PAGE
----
Tutorials on USB, SPI, I2C, CAN, LIN, etc.

Thanks to the Arduino, and others including Maple, lots of new users, beyond traditional developers and engineers, are using microcontrollers. Microcontrollers are mind-boggling pieces of equipment, genuinely worthy of the moniker ‘only limited by your imagination’. Many users create amazing projects using the excellent libraries and existing electronics. Some need to go further. They want to understand how to make the hardware do even more and different things.

I have always been the type of person who likes to understand how things work. I like to read manuals. Even as a child I read the manuals for my brother’s HiFi so I knew how to do make it do pretty much anything possible. I like looking at low-level code, and digesting Microcontroller manufacturers manuals. I like reading technical stuff, especially over a balmy Holiday Weekend.

I sometimes work with folks with technical backgrounds in software not hardware or low-level embedded systems who want to do more. They have all the knowledge and skills to program the hardware, but the hardware manuals are too hard a place to start. It is surprisingly rare to find good introductory material for low-level technology which is both approachable and also detailed enough to enable non-specialists to go further.

I was pleased to stumble into a set of resources for embedded systems at “EE Herald”
http://www.eeherald.com/section/design-guide/index.html

It includes a section of “On line Courses” on common embedded communication interface ‘standards’. The tutorials include USB, I2C, SPI, CAN, LIN, Serial, and RS232. Those standards are used to communicate with individual chips such as accelerometer sensors, other microcontrollers, host PCs, SD memory, Wii controllers, controllers in manufacturing plant, and parts of cars. There are also section on ‘IEEE 802’ local area and wide area networking standards.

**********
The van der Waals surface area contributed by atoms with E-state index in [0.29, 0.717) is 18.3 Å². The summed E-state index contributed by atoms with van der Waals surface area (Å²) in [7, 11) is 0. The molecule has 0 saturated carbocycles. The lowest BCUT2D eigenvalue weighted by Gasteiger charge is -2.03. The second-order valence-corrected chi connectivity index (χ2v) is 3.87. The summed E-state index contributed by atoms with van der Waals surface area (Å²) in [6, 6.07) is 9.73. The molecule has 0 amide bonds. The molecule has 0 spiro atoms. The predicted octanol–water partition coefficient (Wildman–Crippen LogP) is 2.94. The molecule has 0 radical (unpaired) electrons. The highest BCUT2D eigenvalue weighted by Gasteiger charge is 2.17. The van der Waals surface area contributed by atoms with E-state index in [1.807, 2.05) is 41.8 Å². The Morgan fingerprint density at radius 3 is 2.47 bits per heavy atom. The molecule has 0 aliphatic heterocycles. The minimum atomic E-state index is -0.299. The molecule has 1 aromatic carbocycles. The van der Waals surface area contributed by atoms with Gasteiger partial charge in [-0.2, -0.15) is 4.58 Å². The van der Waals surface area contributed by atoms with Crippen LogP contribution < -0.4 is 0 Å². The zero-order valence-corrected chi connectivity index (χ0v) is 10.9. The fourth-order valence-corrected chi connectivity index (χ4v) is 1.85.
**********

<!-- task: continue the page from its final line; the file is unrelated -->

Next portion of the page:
The sections I’ve skimmed seem to have good coverage and a decent level of details. The tutorials include some helpful diagrams, which helps folks like me a lot, and are written at useful level of technical detail without going down to the manufacturer specific hardware.

For example USB is covered in
http://www.eeherald.com/section/design-guide/esmod14.html

I have only skimmed it, but it reads as good coverage of USB 2.0 from history to physical hardware, electrical levels, signalling, end-points and protocol including packet formats. It isn’t as detailed as the USB specifications, but I don’t think many people would want to start their! I like to get a good overview of the way a system works before digging into the detail, and I like to have a broad technical understanding to stitch detail into.

The USB article at EE Herald isn’t perfect. It includes a very brief overview of USB On-The-Go (OTG), but not enough to feel I could properly understand the STM32F USB OTG hardware. USB On-The-Go includes the more complex host-side of USB, so it would be impressive if they had got that too. I feel that is a minor and common weakness.

It is a readable alternative to
USB in a NutShell at http://beyondlogic.org/usbnutshell/
USB made Simple at http://www.usbmadesimple.co.uk/

These won’t replace the manufacturers manuals (e.g. ST Micros STM32F RM0008), but they cover generic technical detail, and look pretty good. I’m hoping they may be enough overview for anyone who wants to read low-level code or hardware specific manuals like STM32F RM0008 or the Atmel ATmega 48/88/168/328 manual.

I briefly looked at some other articles in the EE Herald design guides, and they are not all good quality. I felt disappointed by the ‘MEMS based motion sensing design’. It had almost no useful detail; I thought it was weak even as marketing ‘puff’. I wouldn’t feel ready to tackle a manufacturers MEMS datasheet after reading that.

EE Herald have some links to other sites, including this useful looking article on 1-Wire Interfaces from Maxim which has a lovely list of 1-Wire Application Note links at the end. Ideal Holiday Weekend reading 🙂

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